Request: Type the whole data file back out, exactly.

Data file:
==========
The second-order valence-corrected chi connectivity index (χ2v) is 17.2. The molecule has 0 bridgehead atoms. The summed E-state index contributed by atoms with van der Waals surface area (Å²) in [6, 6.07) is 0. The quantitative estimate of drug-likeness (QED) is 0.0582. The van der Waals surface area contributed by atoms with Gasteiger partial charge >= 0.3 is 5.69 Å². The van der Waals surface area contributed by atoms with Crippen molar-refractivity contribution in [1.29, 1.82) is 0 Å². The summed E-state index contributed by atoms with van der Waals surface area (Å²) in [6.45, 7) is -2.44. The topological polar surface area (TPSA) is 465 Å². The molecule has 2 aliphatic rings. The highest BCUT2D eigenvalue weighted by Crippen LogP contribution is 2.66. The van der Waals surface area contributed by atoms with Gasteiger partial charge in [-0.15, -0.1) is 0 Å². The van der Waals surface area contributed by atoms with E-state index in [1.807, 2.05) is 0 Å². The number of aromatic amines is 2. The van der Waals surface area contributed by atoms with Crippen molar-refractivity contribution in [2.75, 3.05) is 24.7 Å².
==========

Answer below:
The second-order valence-corrected chi connectivity index (χ2v) is 17.2. The molecule has 0 bridgehead atoms. The summed E-state index contributed by atoms with van der Waals surface area (Å²) in [6, 6.07) is 0. The quantitative estimate of drug-likeness (QED) is 0.0582. The van der Waals surface area contributed by atoms with Gasteiger partial charge >= 0.3 is 5.69 Å². The van der Waals surface area contributed by atoms with Crippen molar-refractivity contribution in [1.29, 1.82) is 0 Å². The summed E-state index contributed by atoms with van der Waals surface area (Å²) in [6.45, 7) is -2.44. The topological polar surface area (TPSA) is 465 Å². The molecule has 2 aliphatic rings. The highest BCUT2D eigenvalue weighted by Crippen LogP contribution is 2.66. The van der Waals surface area contributed by atoms with Gasteiger partial charge in [-0.15, -0.1) is 0 Å². The van der Waals surface area contributed by atoms with E-state index in [1.807, 2.05) is 0 Å². The number of aromatic amines is 2. The van der Waals surface area contributed by atoms with Crippen molar-refractivity contribution in [2.75, 3.05) is 24.7 Å².